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The Daily Tar Heel

Sellers Say High Prices Necessary on Textbooks

Sticker shock.

"I think (textbooks) are too expensive," said sophomore Amy Way, who spent about $350 on books this semester. "They've always been that way, and it's something you deal with."

But John Jones, director of UNC-Chapel Hill Student Stores, said the Course Materials Department of Student Stores' pricing is in line with college bookstores across the country. Textbooks are simply an expensive item to produce. "They sell in low numbers," Jones said. "Typically there's a lot of time, expensive graphics, royalty payments and the need for publishers to make a profit."

All books are priced one of two ways at Student Stores -- either the publisher sets the retail price or sells the book to the store at a wholesale price. In either case the store makes the same profit.

Steve Thurston, manager of Ram Book and Supply on Franklin Street, said the store's mark-up varies. "We discount the book based on if it was in circulation or if we had to order them," he said, adding that the store buys a list of books from Student Stores and carries books for most undergraduate classes.

Arvind Satyam, a foreign exchange student from Sydney, Australia, said the $360 cost of his books surprised him. "It was more than at home," he said. "I bought a textbook last year at home and I've seen the same one here for two times as much."

Thurston said his store offers the lowest book prices in Chapel Hill. "UNC Student Stores' purpose is to put a book on the shelf for every student," he said. "My purpose is to be competitive and put more used books on the shelves."

Jones agreed that competition is not Student Stores' mission. "Ours is more service orientation," said Jones, who estimated that 95 percent of students buy books from Student Stores. "If you really wanted to maximize your profits, you wouldn't carry all books for all courses."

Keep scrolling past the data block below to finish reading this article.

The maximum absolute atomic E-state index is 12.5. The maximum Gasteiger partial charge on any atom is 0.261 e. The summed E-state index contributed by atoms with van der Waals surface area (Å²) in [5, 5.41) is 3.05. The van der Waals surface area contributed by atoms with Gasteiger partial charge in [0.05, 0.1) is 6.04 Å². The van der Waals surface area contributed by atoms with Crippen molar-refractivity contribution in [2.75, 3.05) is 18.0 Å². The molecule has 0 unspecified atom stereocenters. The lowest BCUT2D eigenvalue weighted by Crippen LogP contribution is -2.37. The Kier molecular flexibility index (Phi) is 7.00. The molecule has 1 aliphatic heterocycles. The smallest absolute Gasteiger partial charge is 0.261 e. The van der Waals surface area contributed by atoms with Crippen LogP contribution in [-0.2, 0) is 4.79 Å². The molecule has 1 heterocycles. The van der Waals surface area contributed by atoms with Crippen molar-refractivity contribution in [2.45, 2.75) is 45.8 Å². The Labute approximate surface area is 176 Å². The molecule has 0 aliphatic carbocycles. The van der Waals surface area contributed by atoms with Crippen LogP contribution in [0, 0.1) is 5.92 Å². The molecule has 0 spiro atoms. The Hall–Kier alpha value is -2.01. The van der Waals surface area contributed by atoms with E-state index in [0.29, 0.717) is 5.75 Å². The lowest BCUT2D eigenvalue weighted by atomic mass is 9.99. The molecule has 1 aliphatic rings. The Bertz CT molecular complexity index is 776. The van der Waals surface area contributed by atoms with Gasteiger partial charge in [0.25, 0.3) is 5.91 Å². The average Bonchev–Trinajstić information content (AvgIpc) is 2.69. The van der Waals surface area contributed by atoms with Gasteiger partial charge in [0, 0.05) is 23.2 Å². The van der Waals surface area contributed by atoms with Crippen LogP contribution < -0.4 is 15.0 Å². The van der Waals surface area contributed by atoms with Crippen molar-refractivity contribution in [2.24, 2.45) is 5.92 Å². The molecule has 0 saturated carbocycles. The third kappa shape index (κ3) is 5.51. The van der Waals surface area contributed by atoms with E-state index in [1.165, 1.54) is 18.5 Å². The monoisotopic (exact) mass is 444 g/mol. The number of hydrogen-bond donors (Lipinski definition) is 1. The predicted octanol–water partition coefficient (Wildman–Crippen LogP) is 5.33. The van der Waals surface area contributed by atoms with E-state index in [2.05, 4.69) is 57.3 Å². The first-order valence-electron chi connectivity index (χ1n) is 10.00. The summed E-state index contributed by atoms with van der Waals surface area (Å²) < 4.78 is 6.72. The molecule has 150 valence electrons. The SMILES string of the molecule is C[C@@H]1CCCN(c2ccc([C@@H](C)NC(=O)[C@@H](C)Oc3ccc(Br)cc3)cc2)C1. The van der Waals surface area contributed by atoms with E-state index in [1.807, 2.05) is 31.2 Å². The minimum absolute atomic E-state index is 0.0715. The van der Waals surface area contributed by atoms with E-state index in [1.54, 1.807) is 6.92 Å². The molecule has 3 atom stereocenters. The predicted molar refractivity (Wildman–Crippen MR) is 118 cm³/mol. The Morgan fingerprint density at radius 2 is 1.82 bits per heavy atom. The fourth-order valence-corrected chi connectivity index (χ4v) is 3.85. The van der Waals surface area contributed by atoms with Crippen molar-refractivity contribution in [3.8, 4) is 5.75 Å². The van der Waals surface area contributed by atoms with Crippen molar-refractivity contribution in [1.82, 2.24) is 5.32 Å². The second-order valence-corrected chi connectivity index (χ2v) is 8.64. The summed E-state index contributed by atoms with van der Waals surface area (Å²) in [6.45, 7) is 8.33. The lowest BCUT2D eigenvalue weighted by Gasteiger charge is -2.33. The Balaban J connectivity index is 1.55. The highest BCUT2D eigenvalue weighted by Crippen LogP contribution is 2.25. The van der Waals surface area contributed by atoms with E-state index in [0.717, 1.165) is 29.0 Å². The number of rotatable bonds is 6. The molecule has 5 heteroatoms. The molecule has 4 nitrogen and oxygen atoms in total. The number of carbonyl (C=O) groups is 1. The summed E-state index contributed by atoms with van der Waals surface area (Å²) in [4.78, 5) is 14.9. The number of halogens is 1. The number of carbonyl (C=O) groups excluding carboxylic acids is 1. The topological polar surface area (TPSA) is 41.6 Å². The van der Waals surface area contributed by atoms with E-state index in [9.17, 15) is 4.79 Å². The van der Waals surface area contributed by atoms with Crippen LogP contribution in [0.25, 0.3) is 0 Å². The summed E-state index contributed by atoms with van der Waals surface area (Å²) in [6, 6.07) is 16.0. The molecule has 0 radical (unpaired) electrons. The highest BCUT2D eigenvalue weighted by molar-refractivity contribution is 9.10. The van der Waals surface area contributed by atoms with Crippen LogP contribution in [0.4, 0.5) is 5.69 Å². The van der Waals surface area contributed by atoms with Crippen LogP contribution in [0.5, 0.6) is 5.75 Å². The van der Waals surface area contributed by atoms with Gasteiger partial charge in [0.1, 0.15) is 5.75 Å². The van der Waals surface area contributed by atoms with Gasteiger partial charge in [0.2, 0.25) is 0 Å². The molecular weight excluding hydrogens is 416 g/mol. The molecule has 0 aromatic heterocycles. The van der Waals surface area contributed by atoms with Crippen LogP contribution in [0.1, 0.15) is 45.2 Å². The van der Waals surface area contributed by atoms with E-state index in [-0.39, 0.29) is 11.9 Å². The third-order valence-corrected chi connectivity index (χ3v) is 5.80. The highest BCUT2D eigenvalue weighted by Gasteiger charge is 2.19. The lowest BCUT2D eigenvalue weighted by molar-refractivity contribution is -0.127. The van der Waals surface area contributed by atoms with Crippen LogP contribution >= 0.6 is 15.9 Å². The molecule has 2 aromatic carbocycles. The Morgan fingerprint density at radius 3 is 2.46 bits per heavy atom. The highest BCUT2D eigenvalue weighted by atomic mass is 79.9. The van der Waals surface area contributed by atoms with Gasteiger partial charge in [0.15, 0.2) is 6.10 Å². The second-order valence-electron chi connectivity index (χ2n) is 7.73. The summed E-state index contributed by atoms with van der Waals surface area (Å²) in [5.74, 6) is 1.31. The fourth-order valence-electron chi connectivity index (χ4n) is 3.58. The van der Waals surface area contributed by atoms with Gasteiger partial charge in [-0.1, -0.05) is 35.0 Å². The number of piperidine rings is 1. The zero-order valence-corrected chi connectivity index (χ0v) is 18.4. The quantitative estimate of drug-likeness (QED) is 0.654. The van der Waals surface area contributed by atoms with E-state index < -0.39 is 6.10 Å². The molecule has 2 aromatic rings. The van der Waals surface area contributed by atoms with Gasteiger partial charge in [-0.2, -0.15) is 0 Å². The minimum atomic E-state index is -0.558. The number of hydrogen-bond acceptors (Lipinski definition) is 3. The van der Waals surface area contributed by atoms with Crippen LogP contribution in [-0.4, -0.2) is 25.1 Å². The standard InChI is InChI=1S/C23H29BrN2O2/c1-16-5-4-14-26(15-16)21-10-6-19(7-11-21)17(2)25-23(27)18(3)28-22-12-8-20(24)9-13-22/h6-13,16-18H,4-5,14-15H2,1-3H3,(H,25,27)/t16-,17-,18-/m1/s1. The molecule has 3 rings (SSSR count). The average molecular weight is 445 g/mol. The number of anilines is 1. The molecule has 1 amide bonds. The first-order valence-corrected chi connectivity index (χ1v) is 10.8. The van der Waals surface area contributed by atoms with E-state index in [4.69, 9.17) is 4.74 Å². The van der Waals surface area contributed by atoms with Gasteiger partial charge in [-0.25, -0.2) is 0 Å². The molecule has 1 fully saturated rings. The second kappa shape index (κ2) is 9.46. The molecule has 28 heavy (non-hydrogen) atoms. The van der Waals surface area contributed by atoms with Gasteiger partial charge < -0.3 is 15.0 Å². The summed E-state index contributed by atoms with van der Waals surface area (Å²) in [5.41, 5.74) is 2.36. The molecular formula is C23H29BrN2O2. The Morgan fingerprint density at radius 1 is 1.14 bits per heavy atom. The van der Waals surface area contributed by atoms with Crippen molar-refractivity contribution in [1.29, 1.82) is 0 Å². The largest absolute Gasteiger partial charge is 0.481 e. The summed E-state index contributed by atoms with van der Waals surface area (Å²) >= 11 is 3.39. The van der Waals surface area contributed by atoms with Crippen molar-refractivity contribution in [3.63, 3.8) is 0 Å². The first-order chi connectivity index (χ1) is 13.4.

Student Stores is required by N.C. law to donate its profits to scholarships. Jones said the store only withholds what it needs for capital improvements. Jones said Student Stores usually gives between four and five cents of every dollar sold to scholarships. Jones said last year the store gave $1 million and should again this year.

Student Stores and Ram Book are in the business of both selling and buying back textbooks. Both stores buy books that will be used the next semester at 50 percent of the retail price. Ram Book also offers 10 percent store credit. Book condition does not affect the buy-back price.

Online booksellers, such as and are an option for students, but most decide against it.

Satyam considered buying his books online, but shipping took too long. "Shipping was minimum two weeks, so it was worthless to me because I had work to do," he said.

But some universities do not dabble in buying and selling -- they prefer to rent.

Appalachian State University has had a book rental program since the 1930s, said Michael Coston, director of ASU's bookstore. Under the program, all full-time undergraduate students pay a $61 rental fee with their student fees that covers the cost of the main textbooks for each undergraduate course.

When students pick up their books from the university store, they whip out a pen instead of their wallets and sign a contract that states they will pay for the books if they fail to return them.

Coston said this does not include classes that are only taught once and books that are considered "consumable," like workbooks and lab notebooks.

"Students and parents say the big benefit is it saves a lot of money," Coston said. "It assures every student that they'll have the main textbook."

But the program requires that ASU keep the same textbooks for at least three years, a factor Coston said the faculty does not like.

But the UNC Association of Student Governments is looking into book rental for some schools in the UNC system, said ASG President Andrew Payne. "Rentals save students hundreds of dollars each semester and most people would agree book prices have skyrocketed," he said. "As tuition and fees increase, we are looking to save students money on books."

Greg Hall, UNC-Charlotte student body president, is pushing his campus to adopt a similar program. "We found out publishing companies are ripping students off and making most of the profits," he said. "It's unfair, and it's one of the last legal gouging systems left in America."

Jones said no one at UNC-CH is considering book rental as of now, partly because of the limitations it puts on classes. "It kind of comes up every few years," he said. "By the time you're in higher level courses it doesn't work because the faculty can't use the same book every semester."

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